2012 Amazin Avenue Top 50 Mets Prospects: #20-16

We'll jump back into the rankings today and into the top 20, with nos. 20-16. For those that have missed them, you can catch part I (nos. 50-41) here, part II (nos. 40-31) here and part III (nos. 30-21) here.

Yes, I'm deviating from the standard model a bit as the profiles are getting a little meatier the higher we climb and the segments are suddenly looking a bit unwieldy as groups of ten. But not to worry, we'll wrap the rankings with nos. 15 down to through the almighty top ten next week!

But for right now, let's see what the rankings have in store for us today:

20) OF Cory Vaughn

SAV SAL .286 68 245 33 70 14 2 4 30 100 36 64 8 5 .405 .408 .814
STL FSL .219 63 210 29 46 8 1 9 29 83 23 53 2 3 .308 .395 .704
.255 131 455 62 116 22 3 13 59 183 59 117 10 8 .362 .402 .764

The 21-yr old son of former big leaguer Greg Vaughn is at a crossroads after a 2011 which can honestly give ammunition to either side of the debate on his future. On the one hand, in the first half of the season in Savannah he picked up where he left off in 2010, hitting well, showing good walk rates and featuring the kind of all-around athleticism that had scouts dreaming of a plus right fielder in the bigs the minute they saw him in a pro uniform.

Conversely, he was far less impressive upon his promotion to St. Lucie. Specifically, for a college player Vaughn seemed surprisingly lost against A-ball pitching. That .219 mark was pretty damning, as was the continued increase of his K-rate up above 22%. And though you can give him a break for a BABIP below .250, you then must dock him for a mark above .350 with Savannah. There is some thought that his performance suffered thanks to a nagging heel injury, though Vaughn continued to play nearly every day so it’s tough to gauge. In short, there are certainly things to like about Vaughn as his combination of secondary skills and raw tools make it easy to envision an every day right fielder. But a decline in power as well as a K% bordering on unacceptable sinks his overall ceiling as well as the excitement he created during his pro debut with Brooklyn.

19) LHP Darin Gorski

STL FSL 11 3 2.08 27 21 3 0 1 138.2 109 40 32 11 29 140 0.86 .212

Of all the pleasant surprises in the Mets system in 2011, none was more impressive than the 24-yr old Gorski. The 6'4" lefty was nothing short of brilliant as he rode roughshod over the Hi-A Florida State League, posting a superb 9.09 K/9 and an even better 1.88 BB/9. Gorski was simply too good for the FSL for most of 2011 yet the organization curiously kept him there all season. Likely this was a result of a numbers game as Binghamton's rotation was crowded all season. Additionally, Gorski certainly didn't carry the kind of reputation of a Familia or a Harvey.

In fact, the '09 seventh rounder out of DII Kutztown University was just coming off a 2010 where he posted a 4.58 ERA bouncing between starting and relief for Savannah and looked like the epitome of org depth. But that's why you always keep an eye on big lefties; suddenly the big kid with the soft stuff began throwing harder. Reports had him in the low 90's by season's end, up from the 87-89 mph range from past seasons. That new-found differential was more than enough to make his already impressive change-up downright deadly. Moving forward it's still hard to place him with the upper echelon pitchers -- he was very old for the FSL -- but armed with spot-on command and improving stuff from the left side, Gorski suddenly put himself on the map as a potential back of the rotation guy or lefty out of the 'pen.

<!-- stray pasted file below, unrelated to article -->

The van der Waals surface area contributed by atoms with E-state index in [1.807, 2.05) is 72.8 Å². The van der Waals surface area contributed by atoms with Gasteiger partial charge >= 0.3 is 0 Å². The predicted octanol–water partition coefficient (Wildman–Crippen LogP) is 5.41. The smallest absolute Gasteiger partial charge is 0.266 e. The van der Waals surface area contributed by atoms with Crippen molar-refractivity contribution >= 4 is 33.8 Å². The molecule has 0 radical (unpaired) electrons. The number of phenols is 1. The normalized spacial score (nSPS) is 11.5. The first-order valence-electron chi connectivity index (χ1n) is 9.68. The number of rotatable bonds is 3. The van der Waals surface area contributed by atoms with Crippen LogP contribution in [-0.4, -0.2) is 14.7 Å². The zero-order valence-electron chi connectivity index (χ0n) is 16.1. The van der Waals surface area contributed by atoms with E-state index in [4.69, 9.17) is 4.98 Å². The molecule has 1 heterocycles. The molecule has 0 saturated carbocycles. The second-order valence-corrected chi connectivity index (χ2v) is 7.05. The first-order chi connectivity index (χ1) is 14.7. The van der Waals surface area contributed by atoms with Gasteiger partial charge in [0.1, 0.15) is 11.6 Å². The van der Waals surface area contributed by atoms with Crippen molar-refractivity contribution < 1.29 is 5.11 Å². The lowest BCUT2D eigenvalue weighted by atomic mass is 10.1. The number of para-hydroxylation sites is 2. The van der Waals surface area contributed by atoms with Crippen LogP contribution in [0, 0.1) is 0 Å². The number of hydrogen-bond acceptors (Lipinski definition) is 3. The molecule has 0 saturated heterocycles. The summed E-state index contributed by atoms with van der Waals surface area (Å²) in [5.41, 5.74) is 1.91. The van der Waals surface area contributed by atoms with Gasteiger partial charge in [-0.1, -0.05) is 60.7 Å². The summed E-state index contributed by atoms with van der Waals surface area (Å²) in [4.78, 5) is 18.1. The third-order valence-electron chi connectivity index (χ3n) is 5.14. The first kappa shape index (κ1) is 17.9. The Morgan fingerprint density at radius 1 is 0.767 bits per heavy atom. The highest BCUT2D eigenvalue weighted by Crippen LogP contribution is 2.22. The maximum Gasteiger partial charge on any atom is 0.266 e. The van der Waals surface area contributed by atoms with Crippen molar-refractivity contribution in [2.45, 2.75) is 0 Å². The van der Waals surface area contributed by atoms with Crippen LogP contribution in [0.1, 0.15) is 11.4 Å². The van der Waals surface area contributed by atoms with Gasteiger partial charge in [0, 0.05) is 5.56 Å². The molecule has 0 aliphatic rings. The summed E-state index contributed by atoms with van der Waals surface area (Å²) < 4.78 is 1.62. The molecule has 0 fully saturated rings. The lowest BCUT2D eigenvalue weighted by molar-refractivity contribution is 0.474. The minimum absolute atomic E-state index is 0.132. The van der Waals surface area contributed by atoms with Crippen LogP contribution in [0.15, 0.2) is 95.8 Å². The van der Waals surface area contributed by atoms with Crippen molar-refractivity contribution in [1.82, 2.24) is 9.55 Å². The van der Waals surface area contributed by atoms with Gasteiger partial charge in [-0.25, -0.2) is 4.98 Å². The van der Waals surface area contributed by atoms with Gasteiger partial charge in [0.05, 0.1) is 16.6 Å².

18) RHP Akeel Morris

KNG APP 3 2 3.86 11 11 1 0 0 51.1 30 28 22 5 38 61 0.69 .166

After flashing electric stuff in his pro debut with the GCL Mets in 2010, the former tenth round selection followed up by featuring some of the most dominant stuff in the entire Appy League last season. Morris dominated rookie league hitters with a mid-90’s fastball that touched 96 mph as well as a developing 12-to-6 curve that currently shows potential to be an average major league pitch. Even more impressive, for the second straight season he posted a 10+ K/9 while holding opponents to a completely ridiculous .166 average, by far the lowest mark in the league. You do not see dominance like that from a teenager often. However, the problem is Morris also posted a 6+ BB/9 for the second straight season, demonstrating the key issue for Virgin Islands native going forward.

Although the big question I have about the 19-yr old Morris is that if/when he does begin throwing more strikes – which he will have to do to take the next step and become a blue-chipper -- does he have the stuff to continue to baffle more disciplined hitters? Obviously we know that his stuff is very, very good; but it most certainly plays up as a result of inferior competition that will swing at pitches anywhere near the zone. When he reaches the point where the hitters stop swinging, will his fastball be as effective when he has to put it in the zone? Well the short answer is that unless he’s the second coming on Gooden it won’t. But how big of a hit will he take? The answer to that question will determine whether he truly does have a ceiling as a future star or if he’s just another hard-thrower whose suspect command derailed his career.